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   Re: SAX and stuff ...

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  • From: Jack Rusher <jar@integratus.com>
  • To: Tony Pelton <tony.pelton@spark.com>
  • Date: Tue, 25 Jul 2000 11:27:41 -0700

Tony Pelton wrote:
> 1. Is this a practical, reasonable and expected approach to doing SAX
> parsing for a handful of fairly simple but potentially large XML messages
> that we have brewed "in-house" and have not developed DTD's for ?
> The reason that I ask is that on some of the messages ... I might have 10+
> elements that I am looking for events on ... so that I can "do stuff".
> I then find myself thinking about the number of "if's" my code is performing
> on every startElement() ... and then I find myself putting the "if's" that I
> expect to get more of ... before the one's I expect less of ...

  I use DTDs; I think you should, too.  But, with that in mind, here is
how I do it (all examples in C++):

  o Create an ObjectFactory (in the GoF object sense) that can make
objects based on string names.

  o Make a ParserListener interface that has stuff like this in it:
    // start creating a child object.
  virtual ParserListener* createChildObject( const string object ) = 0;

  // complete a child object.
  virtual ParserListener* completeChildObject( const string object ) =

  // get the value of an object attribute.
  virtual const string getAttribute( const string newKey ) = 0;

  // set attribute "key" to value "value" for this node.
  virtual void setAttribute( const string key, const string value ) = 0;

  // clean up my children after parsetime.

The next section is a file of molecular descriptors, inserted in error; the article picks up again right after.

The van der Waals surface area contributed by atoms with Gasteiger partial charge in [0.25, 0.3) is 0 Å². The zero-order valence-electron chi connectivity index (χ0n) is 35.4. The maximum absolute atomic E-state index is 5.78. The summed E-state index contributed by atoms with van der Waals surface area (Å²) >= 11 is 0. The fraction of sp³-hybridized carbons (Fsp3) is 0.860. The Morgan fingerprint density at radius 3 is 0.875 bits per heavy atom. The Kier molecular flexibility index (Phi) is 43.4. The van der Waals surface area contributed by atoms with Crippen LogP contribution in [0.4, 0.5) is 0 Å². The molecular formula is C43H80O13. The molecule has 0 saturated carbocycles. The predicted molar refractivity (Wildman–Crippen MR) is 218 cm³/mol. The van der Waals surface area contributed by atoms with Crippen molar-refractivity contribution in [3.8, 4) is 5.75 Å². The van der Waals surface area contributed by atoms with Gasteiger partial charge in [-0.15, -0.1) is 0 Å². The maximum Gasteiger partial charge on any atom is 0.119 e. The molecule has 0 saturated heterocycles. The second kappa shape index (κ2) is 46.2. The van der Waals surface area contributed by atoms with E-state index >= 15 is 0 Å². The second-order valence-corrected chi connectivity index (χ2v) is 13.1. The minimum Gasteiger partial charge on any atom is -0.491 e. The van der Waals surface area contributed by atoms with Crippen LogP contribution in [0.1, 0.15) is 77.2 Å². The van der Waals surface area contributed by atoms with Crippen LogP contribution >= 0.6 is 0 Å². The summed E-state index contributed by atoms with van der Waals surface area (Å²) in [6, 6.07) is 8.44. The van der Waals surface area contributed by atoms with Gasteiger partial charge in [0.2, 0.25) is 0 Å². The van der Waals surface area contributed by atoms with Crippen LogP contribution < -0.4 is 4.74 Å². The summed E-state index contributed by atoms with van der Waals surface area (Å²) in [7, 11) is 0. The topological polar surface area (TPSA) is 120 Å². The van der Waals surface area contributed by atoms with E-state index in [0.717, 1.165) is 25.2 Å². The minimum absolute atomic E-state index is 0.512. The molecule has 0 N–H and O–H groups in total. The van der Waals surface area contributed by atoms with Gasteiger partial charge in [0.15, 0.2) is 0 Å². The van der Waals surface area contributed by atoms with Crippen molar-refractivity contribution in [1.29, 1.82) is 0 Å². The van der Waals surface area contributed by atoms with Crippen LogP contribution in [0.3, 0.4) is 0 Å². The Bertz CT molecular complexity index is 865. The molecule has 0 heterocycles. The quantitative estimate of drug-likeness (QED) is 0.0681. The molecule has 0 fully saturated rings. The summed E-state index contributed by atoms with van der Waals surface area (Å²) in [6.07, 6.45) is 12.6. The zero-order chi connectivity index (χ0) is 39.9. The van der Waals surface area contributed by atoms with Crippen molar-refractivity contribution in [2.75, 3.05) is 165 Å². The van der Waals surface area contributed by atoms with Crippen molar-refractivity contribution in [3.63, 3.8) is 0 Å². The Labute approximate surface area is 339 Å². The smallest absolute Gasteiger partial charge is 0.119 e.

virtual void arrangeChildren() = 0;

  o Extend the BaseHandler into a class that has a private member that
is a ParserListener, and implement a stack of previous ParserListener

  o StartElement() pushes the current ParserListener onto the stack and
sets it to the return of a call to the current ParserListener's
createChildObject() method.  The createChildObject() method makes a call
to the aforementioned ObjectFactory and returns the new object (which,
itself, is also a ParserListener).

  o EndElement() calls the ParserListener's completeChildObject() method
and pops the old ParserListener off of the stack (reassigning the
current ParserListener to it).  The completeChildObject() calls calls
the object's arrangeChildren() method to do any final cleanup and
reorganization of the tree that was built from the parse.

  o characters() calls the ParserListener's setAttribute() method.

...this approach, when mixed with objects that implement something like
Java's DefaultMutableTreeNode interface, works like a charm to provide a
generic and easily extensible framework to parse documents into internal
tree structures.  I use this technique often for software configuration
files and message passing.  The beauty of it is that the DTD handles
data validation and each object need only know about itself.  It makes
the abstraction(s) very clean from a traditional OO perspective.


Jack Rusher, Senior Engineer | mailto:jar@integratus.com
Integratus, Inc.             | http://www.integratus.com


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